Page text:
More than 100 potentially crucial files to the investigation of historic child sex abuse claims in Westminster have gone missing.
The Home Office has admitted that more than 100 official files relating to allegations of historical child abuse by politicians have been lost or destroyed.
The department’s permanent secretary, Mark Sedwill, said the documents – which related to a 20-year period between 1979 and 1999 – were “presumed destroyed, missing or not found.”
The disclosure came as Mr. Sedwill said he will appoint a senior legal figure to assess the Home Office’s handling of a dossier alleging historical child abuse involving powerful and famous figures at Westminster in the 1980s.
Shamed children’s entertainer Jimmy Savile and disgraced MP Cyril Smith are two names which are said to be contained in the dossier, which the Home Office says is also missing.
It follows the Prime Minister’s call for him to establish what happened to the file which was handed to the then home secretary Leon (now Lord) Brittan by Tory MP Geoffrey Dickens in 1983.
Lord Brittan admitted he had received the dossier and passed it on to officials, but no action was ever taken.
In a letter to the chairman of the Commons Home Affairs Committee, Mr. Sedwill revealed that while the original review had identified 527 potentially relevant files which had been retained, there were a further 114 files which could not be located.
He said that the investigation had not found a single dossier from Mr. Dickens, but several sets of correspondence over a number of years to a number of home secretaries contained claims of sexual offences.
However he said that the review had found no record of specific allegations by Mr. Dickens of child sex abuse by senior figures.
“Like any other citizen, I am horrified by what we have learnt in the past couple of years about the systematic abuse of children and vulnerable adults by prominent public figures, and the state’s failure to protect them,” he wrote.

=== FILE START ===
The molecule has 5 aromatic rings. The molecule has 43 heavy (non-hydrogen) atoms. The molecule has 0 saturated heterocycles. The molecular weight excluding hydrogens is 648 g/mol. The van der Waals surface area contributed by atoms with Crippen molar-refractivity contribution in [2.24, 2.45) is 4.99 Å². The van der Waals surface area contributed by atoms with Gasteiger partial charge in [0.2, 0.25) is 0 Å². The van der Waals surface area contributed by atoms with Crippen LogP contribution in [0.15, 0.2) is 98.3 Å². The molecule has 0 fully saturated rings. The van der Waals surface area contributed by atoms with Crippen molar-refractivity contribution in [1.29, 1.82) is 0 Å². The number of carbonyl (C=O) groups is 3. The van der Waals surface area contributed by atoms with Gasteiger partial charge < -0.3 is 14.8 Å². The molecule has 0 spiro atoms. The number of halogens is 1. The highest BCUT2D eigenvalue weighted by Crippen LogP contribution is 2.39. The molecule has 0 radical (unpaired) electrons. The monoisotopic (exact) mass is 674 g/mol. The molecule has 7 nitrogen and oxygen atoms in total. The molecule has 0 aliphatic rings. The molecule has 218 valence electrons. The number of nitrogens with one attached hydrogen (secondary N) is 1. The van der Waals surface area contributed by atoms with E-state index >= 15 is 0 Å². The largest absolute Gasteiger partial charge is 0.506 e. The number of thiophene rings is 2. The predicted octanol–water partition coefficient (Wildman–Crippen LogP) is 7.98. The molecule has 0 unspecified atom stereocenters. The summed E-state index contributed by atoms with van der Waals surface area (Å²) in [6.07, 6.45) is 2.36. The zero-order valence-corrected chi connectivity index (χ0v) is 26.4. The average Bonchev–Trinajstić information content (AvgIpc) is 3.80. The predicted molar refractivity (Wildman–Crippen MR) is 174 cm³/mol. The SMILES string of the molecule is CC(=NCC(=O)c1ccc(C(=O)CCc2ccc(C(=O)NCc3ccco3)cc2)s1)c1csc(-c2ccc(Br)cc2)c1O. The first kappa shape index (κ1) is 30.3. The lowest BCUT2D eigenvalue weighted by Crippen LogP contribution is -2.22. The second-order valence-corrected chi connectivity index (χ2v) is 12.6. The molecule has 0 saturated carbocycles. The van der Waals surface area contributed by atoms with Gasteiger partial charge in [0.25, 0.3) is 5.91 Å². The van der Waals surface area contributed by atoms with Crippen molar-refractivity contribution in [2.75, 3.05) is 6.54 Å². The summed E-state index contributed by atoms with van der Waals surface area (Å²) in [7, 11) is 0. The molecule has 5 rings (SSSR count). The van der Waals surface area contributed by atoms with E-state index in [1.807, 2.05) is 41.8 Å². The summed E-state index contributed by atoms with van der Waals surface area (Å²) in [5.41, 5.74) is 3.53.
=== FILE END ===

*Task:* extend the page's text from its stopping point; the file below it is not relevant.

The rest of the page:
“Some have been brought to justice and I hope that the police investigations now under way across the country are equally successful. The Home Office has and will co-operate fully with any police inquiry.”
Earlier, David Cameron faced criticism for an “inadequate” investigation into what happened to the dossier.
Labour MP Simon Danczuk, whose campaign raised the issue of what happened to the Dickens’ file at a Commons Home Affairs Committee hearing, said there needed to be a public inquiry.
He told SKY News: “The public are very clearly concerned and they won’t be satisfied with another review by Home Office officials.”
“Reviews like this often prove to be whitewashes.”
“The Prime Minister should establish an over-arching review led by child protection experts to draw together the results from all these different cases, investigations and institutional inquiries.”
Labour leader Ed Miliband has told SKY News that as well as a “thorough review” of what happened at the Home Office, there must also be a wider look at child protection.
The Met Police said in a statement: “We are currently assessing information and conducting a number of investigations under Operation Fairbank.”
“Any material submitted to us, historic or current, is reviewed to establish if it is relevant to these.”
Calls for more to be done about allegations of child sex abuse by politicians have increased since the 2010 death of Liberal Democrat MP Cyril Smith, who was subsequently said to have been a paedophile.